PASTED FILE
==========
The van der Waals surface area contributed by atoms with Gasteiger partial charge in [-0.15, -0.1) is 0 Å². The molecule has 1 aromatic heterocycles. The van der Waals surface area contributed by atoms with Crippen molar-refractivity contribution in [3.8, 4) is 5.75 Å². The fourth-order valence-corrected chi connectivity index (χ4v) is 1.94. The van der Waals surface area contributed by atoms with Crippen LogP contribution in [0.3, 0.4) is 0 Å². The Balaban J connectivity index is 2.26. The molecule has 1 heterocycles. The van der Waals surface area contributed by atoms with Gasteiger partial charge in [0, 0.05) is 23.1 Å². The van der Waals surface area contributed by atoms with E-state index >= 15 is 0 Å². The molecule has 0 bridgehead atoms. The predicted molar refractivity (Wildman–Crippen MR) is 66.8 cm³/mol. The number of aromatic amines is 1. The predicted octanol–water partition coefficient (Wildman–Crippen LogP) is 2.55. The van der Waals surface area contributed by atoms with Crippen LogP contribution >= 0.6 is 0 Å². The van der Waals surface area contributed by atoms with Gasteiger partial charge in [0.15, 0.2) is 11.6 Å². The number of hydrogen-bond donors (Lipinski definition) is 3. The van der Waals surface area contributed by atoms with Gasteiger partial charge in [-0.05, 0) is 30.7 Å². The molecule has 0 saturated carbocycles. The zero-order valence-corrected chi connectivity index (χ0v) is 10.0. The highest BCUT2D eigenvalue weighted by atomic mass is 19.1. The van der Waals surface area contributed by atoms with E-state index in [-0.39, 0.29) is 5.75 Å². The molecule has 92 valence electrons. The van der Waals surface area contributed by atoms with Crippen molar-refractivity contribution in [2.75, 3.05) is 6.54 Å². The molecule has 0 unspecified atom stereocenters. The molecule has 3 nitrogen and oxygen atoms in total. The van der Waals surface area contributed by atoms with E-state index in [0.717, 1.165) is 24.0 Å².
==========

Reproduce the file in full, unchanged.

The van der Waals surface area contributed by atoms with Gasteiger partial charge in [-0.15, -0.1) is 0 Å². The molecule has 1 aromatic heterocycles. The van der Waals surface area contributed by atoms with Crippen molar-refractivity contribution in [3.8, 4) is 5.75 Å². The fourth-order valence-corrected chi connectivity index (χ4v) is 1.94. The van der Waals surface area contributed by atoms with Crippen LogP contribution in [0.3, 0.4) is 0 Å². The Balaban J connectivity index is 2.26. The molecule has 1 heterocycles. The van der Waals surface area contributed by atoms with Gasteiger partial charge in [0, 0.05) is 23.1 Å². The van der Waals surface area contributed by atoms with E-state index >= 15 is 0 Å². The molecule has 0 bridgehead atoms. The predicted molar refractivity (Wildman–Crippen MR) is 66.8 cm³/mol. The number of aromatic amines is 1. The predicted octanol–water partition coefficient (Wildman–Crippen LogP) is 2.55. The van der Waals surface area contributed by atoms with Crippen LogP contribution >= 0.6 is 0 Å². The van der Waals surface area contributed by atoms with Gasteiger partial charge in [0.15, 0.2) is 11.6 Å². The number of hydrogen-bond donors (Lipinski definition) is 3. The van der Waals surface area contributed by atoms with Gasteiger partial charge in [-0.05, 0) is 30.7 Å². The molecule has 0 saturated carbocycles. The zero-order valence-corrected chi connectivity index (χ0v) is 10.0. The highest BCUT2D eigenvalue weighted by atomic mass is 19.1. The van der Waals surface area contributed by atoms with E-state index in [-0.39, 0.29) is 5.75 Å². The molecule has 92 valence electrons. The van der Waals surface area contributed by atoms with Crippen molar-refractivity contribution in [2.75, 3.05) is 6.54 Å². The molecule has 0 unspecified atom stereocenters. The molecule has 3 nitrogen and oxygen atoms in total. The van der Waals surface area contributed by atoms with E-state index in [0.717, 1.165) is 24.0 Å².